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Matthew 13:1-9;18-23

“The Prevenient Grace of God”

I want to start with something funny I found on an internet site: Two men were boasting about their rich kin. One said, “My father has a big farm in Connecticut. It is so big that when he goes to the barn on Monday morning to milk the cows, he kisses us all goodbye, and he doesn’t get back till the following Saturday.” “Why does it take him so long?” the other man asked. “It’s because the barn is so far from the house.” “Well, that may be a pretty big farm, but compared to my father’s farm in Pennsylvania, your father’s farm isn’t bigger than a city lot!” “Why, how big is your father’s farm?” “Well, it’s so big that my father sends young married couples out to the barn to milk the cows, and their grandchildren bring back the milk.”

The bad thing many of us usually do is to compare ourselves with others.  In my family we used to be compared with our siblings: Parents or grandparents might say the first one was taller at this age, but the other is so much smaller, or the first one could speak at this age, but the second one is slower; the first one walked at ten months old, but the second one didn’t. Did anything similar happen to you?  Why do you think this happens?

I have four siblings: an elder sister, elder brother, younger sister, and younger brother. I was the middle child. I grew up in a big Confucian family, which was a very patriarchal family. In other words, it was a male-centered family. My elder sister was always compared with my elder brother, and my younger sister compared with my younger brother. So, my two sisters gave up going to college, which meant they obeyed our patriarchal family system, which meant no higher education for girls. I heard from my sisters that they used to be compared with my brothers, which made them have low self-esteem and an inferiority complex.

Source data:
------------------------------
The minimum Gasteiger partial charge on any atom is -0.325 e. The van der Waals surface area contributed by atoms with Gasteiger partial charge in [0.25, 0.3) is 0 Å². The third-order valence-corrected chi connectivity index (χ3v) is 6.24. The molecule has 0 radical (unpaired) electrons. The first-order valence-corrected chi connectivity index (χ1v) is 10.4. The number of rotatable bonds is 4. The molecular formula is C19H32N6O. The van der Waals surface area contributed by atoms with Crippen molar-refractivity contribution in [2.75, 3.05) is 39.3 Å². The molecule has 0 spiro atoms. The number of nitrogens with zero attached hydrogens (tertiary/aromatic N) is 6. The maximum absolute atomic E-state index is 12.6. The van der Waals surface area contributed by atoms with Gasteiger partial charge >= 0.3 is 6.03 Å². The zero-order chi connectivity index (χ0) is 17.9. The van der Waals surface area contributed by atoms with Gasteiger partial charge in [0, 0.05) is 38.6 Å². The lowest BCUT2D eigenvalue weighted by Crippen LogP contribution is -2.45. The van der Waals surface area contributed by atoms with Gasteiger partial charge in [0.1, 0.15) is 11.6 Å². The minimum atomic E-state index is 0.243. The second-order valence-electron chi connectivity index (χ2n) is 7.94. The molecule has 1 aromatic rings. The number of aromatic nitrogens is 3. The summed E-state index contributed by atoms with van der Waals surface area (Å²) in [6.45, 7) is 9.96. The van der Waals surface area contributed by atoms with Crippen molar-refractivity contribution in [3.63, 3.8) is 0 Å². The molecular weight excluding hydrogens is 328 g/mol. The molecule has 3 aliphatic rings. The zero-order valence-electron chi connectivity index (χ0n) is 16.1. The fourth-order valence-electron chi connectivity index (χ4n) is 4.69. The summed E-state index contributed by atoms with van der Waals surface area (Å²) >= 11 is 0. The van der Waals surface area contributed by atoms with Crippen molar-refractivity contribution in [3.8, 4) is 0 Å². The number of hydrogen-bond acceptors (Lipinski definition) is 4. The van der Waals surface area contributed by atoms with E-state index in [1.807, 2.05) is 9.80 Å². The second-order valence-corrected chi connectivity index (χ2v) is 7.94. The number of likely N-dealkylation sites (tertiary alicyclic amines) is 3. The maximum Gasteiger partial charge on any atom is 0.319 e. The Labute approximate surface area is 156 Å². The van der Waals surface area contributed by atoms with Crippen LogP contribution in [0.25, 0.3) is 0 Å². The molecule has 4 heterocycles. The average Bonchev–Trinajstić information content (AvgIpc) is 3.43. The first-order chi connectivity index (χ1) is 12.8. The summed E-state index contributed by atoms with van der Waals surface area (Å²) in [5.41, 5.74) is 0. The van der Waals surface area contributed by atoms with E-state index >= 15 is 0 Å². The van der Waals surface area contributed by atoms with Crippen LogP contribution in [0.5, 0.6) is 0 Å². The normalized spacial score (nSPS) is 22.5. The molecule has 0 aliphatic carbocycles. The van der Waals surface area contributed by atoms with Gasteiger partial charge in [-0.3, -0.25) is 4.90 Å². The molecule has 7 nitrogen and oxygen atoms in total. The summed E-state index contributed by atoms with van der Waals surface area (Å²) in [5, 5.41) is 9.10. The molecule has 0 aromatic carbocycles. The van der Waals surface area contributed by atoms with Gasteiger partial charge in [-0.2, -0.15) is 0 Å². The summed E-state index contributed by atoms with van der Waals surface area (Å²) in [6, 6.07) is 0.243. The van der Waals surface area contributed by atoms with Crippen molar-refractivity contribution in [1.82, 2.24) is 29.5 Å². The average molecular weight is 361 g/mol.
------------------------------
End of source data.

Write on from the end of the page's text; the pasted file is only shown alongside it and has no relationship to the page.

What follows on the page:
I learned that comparing with others is found in most social systems, such as at home, school, the workplace, and even in political parties. The comparison makes people compete. So, every time there is a winner and a loser. If two or three people gather together, there are comparisons and competition. This kind of system, perhaps, is to encourage people to develop, improve and evolve. It is the world system we live in. The so-called “fair world” makes people who work hard winners. Do you think this is true? Well, think of my family system; was it fair to the girls?

You may wonder if I am talking about politics or social justice. No, but I want to talk about the kingdom of God. The kingdom of God is totally different from the world-system. An example is here: Matthew 20:1-16 tells us about the kingdom of God (heaven). It says the kingdom of God is like a landowner who went out early in the morning to hire men to work in his vineyard. He hired people in the early morning with an agreement of a certain payment amount; he did the same at 10 am, noon, 3 pm, and even just before one hour before work was done for the day. And then, he gathered all employees to give them payment as they had made an agreement at the beginning of their work. They all received the money in gratitude, but later those who came in very early knew that all were getting the same amount. They complained to the owner, who said, “I gave you what I promised you initially. And I also gave them what I promised them. Don’t I have the right to do what I want with my money?”

From our perspective (it might be a world perspective), we may think it is wrong. Those who came in earlier should get more than those who came in later. Why did he give the same amount of money to those who worked all day and those who worked for just one hour?